Maybe it’s just a couple of words. You were angry. You lashed out. Your child was reprimanded, and she endured your criticisms.
Or maybe your spouse got frustrated. He had a bad day and he let it be known, loudly, when he got home from work. A shouting match ensued.
Little ears were listening.
Or maybe it was more. Maybe your child was physically or sexually abused. She was bullied. She was neglected. She was hurt.
Recent studies indicate that these Adverse Childhood Experiences have been linked to a range of negative outcomes in adulthood.
But they don’t have to be. There is another way, said Rhonda Brown, director of 3D Community Health–Body.Mind.Spirit, a service line of HSHS Sacred Heart and St. Joseph’s hospitals.
“Right now the goal is education,” Brown said. “If parents realize that what their children endure now will largely affect them later in life, maybe they will make different choices and stop the cycle.”
Brown and other community organizations are working together to educate parents and the public about what these traumatic experiences can lead to years down the road.
“If parents realize that what their children endure now will largely affect them later in life, maybe they will make different choices and stop the cycle. – Rhonda Brown, director of 3D Community Health – Body.Mind.Spirit
Early experiences have a broad and profound impact, according to a Wisconsin Children’s Trust Fund report titled, “Adverse Childhood Experiences in Wisconsin.” Everyday interactions and experiences in infancy and childhood greatly influence the developing brain and subsequent emotional, cognitive, social and neurobiological functioning.
“In short, these early experiences affect the way we view ourselves and our world, the way we learn, how we cope with life’s stressors and how we form relationships throughout our lives,” the report states. “Unfortunately, negative experiences can lead to poorer mental and physical health, poorer school and work success, and lower socioeconomic status in adulthood.”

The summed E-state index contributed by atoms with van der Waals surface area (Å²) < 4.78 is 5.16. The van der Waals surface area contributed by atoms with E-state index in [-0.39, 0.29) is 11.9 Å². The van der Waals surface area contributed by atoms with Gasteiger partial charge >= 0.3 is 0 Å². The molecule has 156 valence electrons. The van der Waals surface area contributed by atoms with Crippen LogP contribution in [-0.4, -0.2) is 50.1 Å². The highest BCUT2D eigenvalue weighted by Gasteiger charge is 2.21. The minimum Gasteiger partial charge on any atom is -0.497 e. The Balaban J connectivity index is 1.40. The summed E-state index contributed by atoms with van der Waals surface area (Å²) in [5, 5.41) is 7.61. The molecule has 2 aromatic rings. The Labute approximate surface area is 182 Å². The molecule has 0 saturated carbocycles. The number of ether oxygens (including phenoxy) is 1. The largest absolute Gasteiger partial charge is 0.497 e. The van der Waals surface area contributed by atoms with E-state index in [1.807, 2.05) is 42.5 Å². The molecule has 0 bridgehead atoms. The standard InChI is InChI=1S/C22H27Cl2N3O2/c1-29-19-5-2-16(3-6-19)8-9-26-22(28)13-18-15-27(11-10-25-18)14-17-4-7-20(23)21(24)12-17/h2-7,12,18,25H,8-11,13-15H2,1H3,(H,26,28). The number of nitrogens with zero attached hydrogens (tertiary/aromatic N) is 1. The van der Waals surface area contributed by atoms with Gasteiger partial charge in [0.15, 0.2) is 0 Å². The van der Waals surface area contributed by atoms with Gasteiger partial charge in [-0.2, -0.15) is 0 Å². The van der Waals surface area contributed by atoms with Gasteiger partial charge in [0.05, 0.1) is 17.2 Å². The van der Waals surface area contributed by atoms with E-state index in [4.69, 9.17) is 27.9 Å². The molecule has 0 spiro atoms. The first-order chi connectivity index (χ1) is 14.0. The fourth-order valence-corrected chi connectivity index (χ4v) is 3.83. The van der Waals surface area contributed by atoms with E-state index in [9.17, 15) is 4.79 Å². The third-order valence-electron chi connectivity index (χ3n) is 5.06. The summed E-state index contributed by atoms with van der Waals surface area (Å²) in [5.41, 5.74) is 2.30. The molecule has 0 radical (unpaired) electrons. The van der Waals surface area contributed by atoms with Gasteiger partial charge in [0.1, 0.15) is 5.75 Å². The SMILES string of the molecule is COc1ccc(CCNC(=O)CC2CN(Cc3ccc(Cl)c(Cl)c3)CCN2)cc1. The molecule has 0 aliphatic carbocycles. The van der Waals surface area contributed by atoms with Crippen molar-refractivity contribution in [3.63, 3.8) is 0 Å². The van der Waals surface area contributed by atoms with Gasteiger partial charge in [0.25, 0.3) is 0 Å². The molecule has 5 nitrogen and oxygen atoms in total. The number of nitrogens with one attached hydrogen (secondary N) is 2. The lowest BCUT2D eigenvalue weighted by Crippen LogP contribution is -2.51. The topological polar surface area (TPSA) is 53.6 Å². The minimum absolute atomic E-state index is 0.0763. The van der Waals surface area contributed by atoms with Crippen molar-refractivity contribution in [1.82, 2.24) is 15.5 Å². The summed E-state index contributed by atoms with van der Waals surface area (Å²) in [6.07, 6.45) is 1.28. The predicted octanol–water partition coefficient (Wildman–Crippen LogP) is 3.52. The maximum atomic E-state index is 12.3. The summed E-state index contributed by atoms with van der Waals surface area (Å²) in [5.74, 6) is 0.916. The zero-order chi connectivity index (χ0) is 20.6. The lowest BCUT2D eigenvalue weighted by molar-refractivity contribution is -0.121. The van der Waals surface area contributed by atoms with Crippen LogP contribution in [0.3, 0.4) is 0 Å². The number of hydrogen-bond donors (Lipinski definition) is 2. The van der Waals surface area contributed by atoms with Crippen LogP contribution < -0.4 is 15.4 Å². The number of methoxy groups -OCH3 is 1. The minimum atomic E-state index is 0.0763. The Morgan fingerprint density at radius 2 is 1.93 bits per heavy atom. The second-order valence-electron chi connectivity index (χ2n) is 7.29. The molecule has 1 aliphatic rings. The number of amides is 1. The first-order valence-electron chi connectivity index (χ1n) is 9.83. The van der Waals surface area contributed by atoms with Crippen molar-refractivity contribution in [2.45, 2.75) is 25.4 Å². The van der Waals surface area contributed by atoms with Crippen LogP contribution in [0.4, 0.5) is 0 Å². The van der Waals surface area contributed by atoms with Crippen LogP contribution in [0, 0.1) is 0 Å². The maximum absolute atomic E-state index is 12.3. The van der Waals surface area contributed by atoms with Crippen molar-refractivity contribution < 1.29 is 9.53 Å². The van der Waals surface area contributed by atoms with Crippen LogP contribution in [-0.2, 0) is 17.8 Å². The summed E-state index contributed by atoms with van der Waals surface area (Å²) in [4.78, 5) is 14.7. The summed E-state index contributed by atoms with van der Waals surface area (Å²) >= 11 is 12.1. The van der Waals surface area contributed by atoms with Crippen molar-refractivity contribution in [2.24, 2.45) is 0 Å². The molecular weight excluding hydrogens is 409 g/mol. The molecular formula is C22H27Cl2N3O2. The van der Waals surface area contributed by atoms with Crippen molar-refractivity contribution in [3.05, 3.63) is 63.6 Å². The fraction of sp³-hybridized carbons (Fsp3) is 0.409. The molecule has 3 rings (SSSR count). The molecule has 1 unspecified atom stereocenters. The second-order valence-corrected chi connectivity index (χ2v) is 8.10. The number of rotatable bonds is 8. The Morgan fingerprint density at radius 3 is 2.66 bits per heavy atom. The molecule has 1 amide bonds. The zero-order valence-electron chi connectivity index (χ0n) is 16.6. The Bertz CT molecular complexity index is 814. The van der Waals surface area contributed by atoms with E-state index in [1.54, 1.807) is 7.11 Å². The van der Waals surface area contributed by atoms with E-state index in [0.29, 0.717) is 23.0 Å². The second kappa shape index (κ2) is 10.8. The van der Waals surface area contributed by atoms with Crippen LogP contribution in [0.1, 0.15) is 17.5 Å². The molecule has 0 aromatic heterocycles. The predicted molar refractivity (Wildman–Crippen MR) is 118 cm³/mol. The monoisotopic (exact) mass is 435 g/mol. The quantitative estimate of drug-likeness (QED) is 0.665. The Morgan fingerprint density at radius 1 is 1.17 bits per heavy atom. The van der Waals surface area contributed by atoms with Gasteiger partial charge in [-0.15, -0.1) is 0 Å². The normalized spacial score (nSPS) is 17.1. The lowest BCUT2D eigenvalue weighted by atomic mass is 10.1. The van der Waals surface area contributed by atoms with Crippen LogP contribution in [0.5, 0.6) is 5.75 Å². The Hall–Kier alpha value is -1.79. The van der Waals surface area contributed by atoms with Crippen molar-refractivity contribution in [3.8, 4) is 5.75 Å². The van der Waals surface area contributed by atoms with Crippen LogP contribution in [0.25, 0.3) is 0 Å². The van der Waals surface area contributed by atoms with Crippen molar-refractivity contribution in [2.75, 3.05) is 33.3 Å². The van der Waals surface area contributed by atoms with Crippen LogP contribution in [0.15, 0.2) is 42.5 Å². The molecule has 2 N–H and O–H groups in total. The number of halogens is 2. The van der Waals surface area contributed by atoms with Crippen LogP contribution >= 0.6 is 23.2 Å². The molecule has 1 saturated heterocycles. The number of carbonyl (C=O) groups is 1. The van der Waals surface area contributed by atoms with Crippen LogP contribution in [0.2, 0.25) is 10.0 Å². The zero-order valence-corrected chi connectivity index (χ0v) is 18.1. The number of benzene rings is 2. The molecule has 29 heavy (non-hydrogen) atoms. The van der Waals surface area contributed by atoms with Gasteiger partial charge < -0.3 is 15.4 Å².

Statistically, the more adverse childhood experiences that kids endure, the more likely they are as adults to face depression, cancer, diabetes, sexually transmitted diseases, alcoholism, and a whole host of other issues, including early death.
But children can rebound quickly in a corrected environment, said Courtney Spindler, psychotherapist at HSHS Sacred Heart Behavioral Health and HSHS St. Joseph’s Hospital’s L.E. Phillips-Libertas Treatment Center in Chippewa Falls.
“It is important to remember that children are extremely resilient,” she said. “In therapy I help children and their families learn how to manage feelings, troubling thoughts and behaviors, (and) learn ways to cope and to develop plans for feeling safe in the future.”
Spindler also provides the child and parents with resources and information about trauma and the effects of trauma. Those resources can help children and their families cope better.
“It can help them understand that they are not alone,” she said. “By not talking about traumatic events, it can prevent healing.”
Jennifer Rombalski, director and health officer of the Chippewa County Department of Public Health, said the county and the hospital have been working together to educate the public on this topic for a year. In October, county and hospital colleagues planned and implemented the Children, Youth and Families Committee Summit, which was heavily focused on Adverse Childhood Experiences.
“I am extremely passionate about (Adverse Childhood Experiences) because the research shows that if we focus our efforts on ACEs we can prevent many expensive and challenging health conditions later in life,” Rombalski said. “The health department is beginning to ask about ACEs with clients we serve as a means of better service and assessing impact.”
Brown, the hospitals’ 3D Community Health leader, said it’s not about placing blame, it’s about shining a spotlight on an issue that can be avoided or problems that can be solved.
“Kids learn what they live, so how can we expect parents who have lived through a lot of difficulties, to not carry that forward?” she said. “People are demonstrating those behaviors because it’s what they’ve learned.
“There is no textbook for raising children. Often we don’t know enough about our own selves to know what we’re doing with our own kids. We’re asking people to do it differently. We’re asking people to change.”
Alyssa Van Duyse is a marketing specialists with HSHS St. Joseph’s Hospital and HSHS Sacred Heart Hospital, a community launch partner for Chippewa Valley Family.